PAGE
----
The artist David Roberts was not a man for understatement; his Middle Eastern landscapes, from which he made a tidy sum, were appealing reconstructions of the great scenery of the testaments. He had started his career as an Edinburgh scene-painter and had an eye for uplifting drama. So his picture of Calton Hill in 1830 is appropriate. Its new school appears as a huge stonework lion, classical but also dramatic, flanked by lodges like paws, peering over its new esplanade to the antique conglomeration of history and ruin which is the old town, where its two predecessors of 1578, Baronial, and 1777, modest Classical, had flourished.
If any grand new building was an embodiment of 'By the arts does the public realm flourish,' this was it – as its 1780s pupil Sir Walter Scott surely noticed, passing it as a dying man in 1832.
In 1968 the school migrated to Barnton and co-education and the building fell vacant, home to vagrant exhibitions. In 1978-9 it almost became the seat of the Scottish Assembly. I addressed a BBC camera there in 1986: one of the few political speeches the place ever heard after the boys left, as the road to home rule inexorably reopened. It became to the city fathers as embarrassing as it was after 1830 when the burgh crashed into bankruptcy. But even the usual Scottish culture-cures – vandalism or explosive – are ruled out. Its Craigleith sandstone would resist thunderbolts.
Edinburgh is a tourist target, so slithering out from internationally-managed funds, come commercial gents eager for profit. PissPoor Properties have put forward a scheme to have Hamilton's building flanked by two five-storey black-glass towers, glaring out over the old town and to the west at Thomas Tait's resplendent art deco St Andrews House. New St Andrews House, constructed in the 1970s to contain the Scottish Office, proved to be a building so repellent it was tenanted for only 14 years, and demolished without ceremony or regret.
Below in the Canongate, the Miralles parliament has had its detractors but has held on, conjuring a remarkable range of vistas and experiences, far more resonant than many of the 'safe pairs of hands' who drone on in its chambers, and rarely consult its library. The Prince of Salina said in Lampedusa's 'The Leopard' (1957) that he could never live in a house where he had visited every room. Holyrood likewise. Its plan is so unpredictable that hidden places are certain to exist. But is Britain as a project any longer safe, being sapped through the cultural decadence embodied by PissPoor Properties?
Royal High's long-term future ought to be as housing for the British and Irish Council. So far, few have noted the BIC's existence, yet it possesses the potentially confederal resources that could serve a restructured British Islands, their coasts and waterways, which are a huge European resource. It's now evident that the Brexit referendum, far from strengthening Britain, is subjecting our 'elective affinity' to unbearable strain and the dissolution of the conventions which supposedly held it together. Brexit has unleashed an Addams Family with the all-too-obvious crackpots in charge, potentially lethal in its likely effect on the Irish truce.
There must be spielraum for diplomacy and ritual drama, and Pugin's crumbling Westminster cannot manage any longer to provide it, existing as it does in the half-lit, oligarchic, devious world of the City of London. Edinburgh and Scotland are no longer places set apart for gentlemanly transaction, let alone improvement, but for get-rich-quick, flog-it-off and damn the consequences. Tourism is the appropriate poisoned dressing.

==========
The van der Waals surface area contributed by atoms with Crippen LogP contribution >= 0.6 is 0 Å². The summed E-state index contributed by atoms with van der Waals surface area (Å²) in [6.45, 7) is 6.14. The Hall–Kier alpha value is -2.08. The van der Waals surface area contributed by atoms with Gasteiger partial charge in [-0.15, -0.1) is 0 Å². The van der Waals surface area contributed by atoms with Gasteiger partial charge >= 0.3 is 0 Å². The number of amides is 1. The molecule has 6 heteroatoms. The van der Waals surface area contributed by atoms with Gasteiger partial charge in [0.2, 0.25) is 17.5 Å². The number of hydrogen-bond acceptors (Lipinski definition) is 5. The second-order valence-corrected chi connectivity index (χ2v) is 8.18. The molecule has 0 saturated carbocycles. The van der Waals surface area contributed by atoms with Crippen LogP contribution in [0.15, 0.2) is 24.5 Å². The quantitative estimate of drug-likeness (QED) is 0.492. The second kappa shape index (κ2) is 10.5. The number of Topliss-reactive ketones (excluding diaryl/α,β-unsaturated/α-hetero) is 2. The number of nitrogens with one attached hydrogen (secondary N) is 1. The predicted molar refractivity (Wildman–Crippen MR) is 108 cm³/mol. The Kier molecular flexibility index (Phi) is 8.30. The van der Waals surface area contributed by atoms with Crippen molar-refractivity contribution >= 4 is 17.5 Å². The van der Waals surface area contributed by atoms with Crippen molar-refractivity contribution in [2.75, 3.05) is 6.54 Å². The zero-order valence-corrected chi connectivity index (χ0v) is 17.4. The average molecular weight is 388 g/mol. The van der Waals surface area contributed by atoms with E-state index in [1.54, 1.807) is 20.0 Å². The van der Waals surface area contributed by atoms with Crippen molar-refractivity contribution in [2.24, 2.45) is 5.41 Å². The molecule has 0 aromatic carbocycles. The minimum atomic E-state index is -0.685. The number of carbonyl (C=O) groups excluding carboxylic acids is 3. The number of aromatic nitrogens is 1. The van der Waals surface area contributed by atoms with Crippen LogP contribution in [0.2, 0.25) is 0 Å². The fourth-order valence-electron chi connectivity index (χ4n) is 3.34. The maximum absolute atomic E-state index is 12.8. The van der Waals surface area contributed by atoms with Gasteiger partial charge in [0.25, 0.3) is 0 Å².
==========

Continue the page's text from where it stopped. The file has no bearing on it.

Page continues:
Royal High critiqued such moralism. It was a classical school, though not in the mould of the 'liberal English' tradition and Oxbridge's alliance to the classics and the Church. The Scots literati of Walter Scott's youth revered Livy on the Roman Republic, and the popularity of Macaulay's 'Lays of Ancient Rome' (1835-8) derived from Bonn University's Barthold Niebuhr and his 'Romische Geschichte' (1827-8): the crown of the new German historical school and its concern with documentary evidence.
Niebuhr himself had been an Edinburgh student, and his disciple Leonhardt Schmitz, a working-class lad from Aachen, who had lost an arm in a factory accident, became rector in 1846 on the recommendation of his former pupil Albert, Prince Consort. When he left Calton Hill in 1866 it was to become head of the new International College founded by Liberal Europeans such as Richard Cobden.
Little of this washed over young Prince Albert Edward, whose consumption was female and French. But R B Haldane, the remarkable Edinburgh product who ushered in the redbrick universities, was an Academy man, and with his secular social-democracy (an early Fabian, he would be Labour's first lord chancellor), someone whose work was to be reckoned with in the 1960s. My own career which started with the Open University, really began with Scott and with Schmitz.
These days of hope are over. The OU is threatened; university principals parade their salaries like princes. In Edinburgh's streets the tourist tat is piled high and sold dear. The less said about the culture thus generated... but the better angels of our nature can still however be heard at choral evensong in St Mary's Cathedral, so that ought to prejudice me in favour of music and its 'salutary and reforming influence upon youthful minds' as Rector Schmitz had claimed in 1848. In place of tartanry, spectator sport, and the inane babble of the Satanic Kailyard, prop. Irvine Welsh, sure thing. But first we have work to do.